The ubiquitous biological nanomotors were classified into two categories in the past: linear and rotation motors. In 2013, a third type of biomotor, revolution without rotation (http://rnanano.osu.edu/movie.html), was discovered and found to be widespread among bacteria, eukaryotic viruses, and double-stranded DNA (dsDNA) bacteriophages. This review focuses on recent findings about various aspects of motors, including chirality, stoichiometry, channel size, entropy, conformational change, and energy usage rate, in a variety of well-studied motors, including FoF1 ATPase, helicases, viral dsDNA-packaging motors, bacterial chromosome translocases, myosin, kinesin, and dynein. In particular, dsDNA translocases are used to illustrate how these features relate to the motion mechanism and how nature elegantly evolved a revolution mechanism to avoid coiling and tangling during lengthy dsDNA genome transportation in cell division. Motor chirality and channel size are two factors that distinguish rotation motors from revolution motors. Rotation motors use right-handed channels to drive the right-handed dsDNA, similar to the way a nut drives the bolt with threads in same orientation; revolution motors use left-handed motor channels to revolve the right-handed dsDNA. Rotation motors use small channels (< 2 nm in diameter) for the close contact of the channel wall with single-stranded DNA (ssDNA) or the 2-nm dsDNA bolt; revolution motors use larger channels (> 3 nm) with room for the bolt to revolve. Binding and hydrolysis of ATP are linked to different conformational entropy changes in the motor that lead to altered affinity for the substrate and allow work to be done, for example, helicase unwinding of DNA or translocase directional movement of DNA.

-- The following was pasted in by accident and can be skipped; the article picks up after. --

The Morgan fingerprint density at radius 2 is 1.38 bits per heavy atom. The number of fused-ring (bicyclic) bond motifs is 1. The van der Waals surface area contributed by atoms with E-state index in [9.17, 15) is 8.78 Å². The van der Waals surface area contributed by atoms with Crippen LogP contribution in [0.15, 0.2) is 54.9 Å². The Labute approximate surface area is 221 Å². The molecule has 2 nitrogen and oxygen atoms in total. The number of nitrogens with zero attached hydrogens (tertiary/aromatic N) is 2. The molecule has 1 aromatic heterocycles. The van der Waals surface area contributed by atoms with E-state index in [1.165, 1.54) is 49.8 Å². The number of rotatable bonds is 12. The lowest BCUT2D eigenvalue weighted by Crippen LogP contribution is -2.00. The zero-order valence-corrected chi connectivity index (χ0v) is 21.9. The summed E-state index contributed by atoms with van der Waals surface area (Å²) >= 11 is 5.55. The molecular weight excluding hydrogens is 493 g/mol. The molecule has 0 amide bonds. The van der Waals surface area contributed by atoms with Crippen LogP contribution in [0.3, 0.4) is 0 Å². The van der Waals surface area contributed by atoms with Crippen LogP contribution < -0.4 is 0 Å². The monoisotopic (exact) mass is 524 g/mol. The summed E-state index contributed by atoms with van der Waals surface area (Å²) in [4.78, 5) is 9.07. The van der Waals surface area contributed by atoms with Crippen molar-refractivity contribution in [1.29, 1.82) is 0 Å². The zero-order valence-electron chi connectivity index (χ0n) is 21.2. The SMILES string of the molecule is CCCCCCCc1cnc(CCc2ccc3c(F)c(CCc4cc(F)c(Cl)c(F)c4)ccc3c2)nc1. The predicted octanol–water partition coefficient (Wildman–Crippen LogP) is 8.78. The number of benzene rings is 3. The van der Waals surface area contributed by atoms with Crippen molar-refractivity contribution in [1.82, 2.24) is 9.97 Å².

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Published in Microbiology and Molecular Biology Reviews, v. 80, no. 1, p. 161-186.

Copyright © 2016, American Society for Microbiology. All Rights Reserved.

The copyright holders have granted the permission for posting the article here.

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Funding Information

This work was supported by NIH grants R01-EB012135, R01- EB019036, TR000875, and U01-CA151648 to P.G., an AHA grant to C.M.Y., and NHMRC APP1005697 and ARC Future Fellowship FT120100153 to I.G. Funding for P.G.’s Endowed Chair in Nanobiotech- nology position is from the William Fairish Endowment Fund.

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Movies 1-4 & Motion 1: http://rnanano.osu.edu/movie.html